The Pentagon spent more than $800 million deploying troops to the U.S.-Mexico border between 2018 and 2020, according to a recent Government Accountability report, which found that the Defense Department bungled its cost analyses when it came to both the amount of money and readiness it would expend in supporting then-President Donald Trump’s national emergency declaration.
It also failed to identify a goal for the outcome of the deployments, according to the GAO, which the Pentagon has indicated will continue at least through this fiscal year.
“GAO found that DoD developed rough cost estimates that were not reliable,” the report reads. “In addition, DoD did not fully evaluate the effect on military readiness of providing support at the time the Secretary of Defense considered DHS’s requests.”
DoD maintains it used thorough cost estimate tools and collaborated with the Joint Staff before selecting units, both active duty and reserve component, to deploy. The GAO, however, pointed to specific examples of readiness rot.
Members of an active-duty UH-60 Black Hawk unit, for example, told GAO researchers that their training suffered as a result of being sent to the border.
“Specifically, according to military personnel, the battalion lost a training slot at the National Training Center, a battalion-level large-scale training opportunity that enables units to gain proficiency in unit-level mission essential tasks,” the report reads. “They also said that the pilots experienced challenges completing individual training requirements such as night flying and multi-helicopter flying, as well as insertion and extraction exercises, among others.”
That type of cost estimate was not included in any of the documentation of the review process the Pentagon completed for each of 33 requests for assistance from the Homeland Security Department, according to the report.
The GAO also could not find documentation that explained how the Pentagon estimated its total costs for the deployments, which it pegged at a $1 billion over the three years in question.
“We were not able to fully assess whether DoD’s estimates were comprehensive or accurate because DoD did not have documentation to show the steps it took to develop estimates,” the report reads.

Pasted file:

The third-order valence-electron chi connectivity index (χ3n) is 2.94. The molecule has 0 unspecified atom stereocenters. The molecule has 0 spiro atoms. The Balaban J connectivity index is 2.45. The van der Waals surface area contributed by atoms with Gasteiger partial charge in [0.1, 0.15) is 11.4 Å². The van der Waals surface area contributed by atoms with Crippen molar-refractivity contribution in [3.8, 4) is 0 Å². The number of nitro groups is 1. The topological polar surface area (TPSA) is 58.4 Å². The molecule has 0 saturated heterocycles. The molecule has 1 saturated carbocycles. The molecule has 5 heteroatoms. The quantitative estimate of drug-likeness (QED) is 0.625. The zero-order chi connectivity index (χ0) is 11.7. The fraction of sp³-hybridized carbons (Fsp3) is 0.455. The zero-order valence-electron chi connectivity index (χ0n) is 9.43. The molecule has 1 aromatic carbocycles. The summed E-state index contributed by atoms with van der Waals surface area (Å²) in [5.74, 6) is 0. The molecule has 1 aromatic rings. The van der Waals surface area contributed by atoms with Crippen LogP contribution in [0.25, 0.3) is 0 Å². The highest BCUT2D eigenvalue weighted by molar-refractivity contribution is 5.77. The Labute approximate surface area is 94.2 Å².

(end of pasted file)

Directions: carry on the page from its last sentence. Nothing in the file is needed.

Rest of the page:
In another instance, about 750 Texas National Guardsmen were pulled back from Customs and Border Patrol support that included “providing welfare checks, distributing food, and driving trucks and vans.”
“In September 2019, the Secretary of Defense discontinued this mission after determining, with input from the Joint Staff, that personnel were not performing military functions and that continued support for the mission would negatively affect military readiness and morale,” according to the report.
Further, researchers found that DoD skipped out on its obligation to report 2019 costs to Congress, and that its internal cost-tracking did not include expenses like federal benefits paid out to National Guardsmen.
The GAO recommended that DoD follow GAO best practices for creating cost estimates, both in dollars and readiness, as well as keep up with its reporting obligations to Congress.
DoD pushed back on the assertion that its cost analyses were not up to snuff, adding they were confident in the tools they used to estimate dollars spent and impacts on deployed units until the hurried circumstances.
The department blamed the delayed report to Congress on the COVID-19 pandemic, though its March 31, 2020 deadline came just as the workforce started working largely from home.
The Pentagon also disagreed with GAO’s recommendation that the department “define and articulate a common outcome” for the border deployments.
“DoD does not agree that it would be appropriate to develop a common outcome with DHS for DOD support beyond fiscal year 2021,” according to the response, but does not explain whether the intention is to withdraw the troops by October of this year.
Despite President Joe Biden canceling the border emergency in the first few hours after taking office, the Pentagon has repeatedly said that there are no plans to draw down the roughly 4,000 troops still deploying to the border.
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